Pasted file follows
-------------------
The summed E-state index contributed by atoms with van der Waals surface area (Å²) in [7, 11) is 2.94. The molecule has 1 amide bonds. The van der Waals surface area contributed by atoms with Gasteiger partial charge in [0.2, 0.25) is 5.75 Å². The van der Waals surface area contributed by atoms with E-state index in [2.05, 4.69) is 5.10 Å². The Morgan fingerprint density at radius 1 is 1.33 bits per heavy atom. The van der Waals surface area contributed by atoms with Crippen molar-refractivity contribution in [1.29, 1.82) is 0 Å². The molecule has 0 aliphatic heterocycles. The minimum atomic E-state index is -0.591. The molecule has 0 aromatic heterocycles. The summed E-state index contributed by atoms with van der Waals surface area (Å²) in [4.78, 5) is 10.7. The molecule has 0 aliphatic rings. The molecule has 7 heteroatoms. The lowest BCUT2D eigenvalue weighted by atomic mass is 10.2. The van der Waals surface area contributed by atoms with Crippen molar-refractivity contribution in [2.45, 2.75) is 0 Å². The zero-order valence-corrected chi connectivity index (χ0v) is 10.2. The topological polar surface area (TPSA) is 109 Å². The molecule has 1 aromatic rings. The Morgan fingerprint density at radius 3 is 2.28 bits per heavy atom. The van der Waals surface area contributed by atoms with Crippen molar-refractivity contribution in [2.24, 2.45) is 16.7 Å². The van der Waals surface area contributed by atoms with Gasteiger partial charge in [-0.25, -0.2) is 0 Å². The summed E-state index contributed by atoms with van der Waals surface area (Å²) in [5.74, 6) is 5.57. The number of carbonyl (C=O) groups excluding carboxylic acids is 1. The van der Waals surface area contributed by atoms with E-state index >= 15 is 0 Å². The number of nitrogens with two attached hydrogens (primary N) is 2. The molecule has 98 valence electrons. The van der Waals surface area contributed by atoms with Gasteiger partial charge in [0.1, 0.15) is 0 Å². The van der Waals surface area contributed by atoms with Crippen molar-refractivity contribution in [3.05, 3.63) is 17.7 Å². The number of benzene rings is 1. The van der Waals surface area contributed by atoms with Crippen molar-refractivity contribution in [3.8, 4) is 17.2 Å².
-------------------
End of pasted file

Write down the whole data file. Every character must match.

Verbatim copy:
The summed E-state index contributed by atoms with van der Waals surface area (Å²) in [7, 11) is 2.94. The molecule has 1 amide bonds. The van der Waals surface area contributed by atoms with Gasteiger partial charge in [0.2, 0.25) is 5.75 Å². The van der Waals surface area contributed by atoms with E-state index in [2.05, 4.69) is 5.10 Å². The Morgan fingerprint density at radius 1 is 1.33 bits per heavy atom. The van der Waals surface area contributed by atoms with Crippen molar-refractivity contribution in [1.29, 1.82) is 0 Å². The molecule has 0 aliphatic heterocycles. The minimum atomic E-state index is -0.591. The molecule has 0 aromatic heterocycles. The summed E-state index contributed by atoms with van der Waals surface area (Å²) in [4.78, 5) is 10.7. The molecule has 0 aliphatic rings. The molecule has 7 heteroatoms. The lowest BCUT2D eigenvalue weighted by atomic mass is 10.2. The van der Waals surface area contributed by atoms with Crippen molar-refractivity contribution in [2.45, 2.75) is 0 Å². The zero-order valence-corrected chi connectivity index (χ0v) is 10.2. The topological polar surface area (TPSA) is 109 Å². The molecule has 1 aromatic rings. The Morgan fingerprint density at radius 3 is 2.28 bits per heavy atom. The van der Waals surface area contributed by atoms with Crippen molar-refractivity contribution in [2.24, 2.45) is 16.7 Å². The van der Waals surface area contributed by atoms with Gasteiger partial charge in [-0.25, -0.2) is 0 Å². The summed E-state index contributed by atoms with van der Waals surface area (Å²) in [5.74, 6) is 5.57. The number of carbonyl (C=O) groups excluding carboxylic acids is 1. The van der Waals surface area contributed by atoms with E-state index >= 15 is 0 Å². The number of nitrogens with two attached hydrogens (primary N) is 2. The molecule has 98 valence electrons. The van der Waals surface area contributed by atoms with Gasteiger partial charge in [0.1, 0.15) is 0 Å². The van der Waals surface area contributed by atoms with Crippen molar-refractivity contribution in [3.05, 3.63) is 17.7 Å². The number of benzene rings is 1. The van der Waals surface area contributed by atoms with Crippen molar-refractivity contribution in [3.8, 4) is 17.2 Å².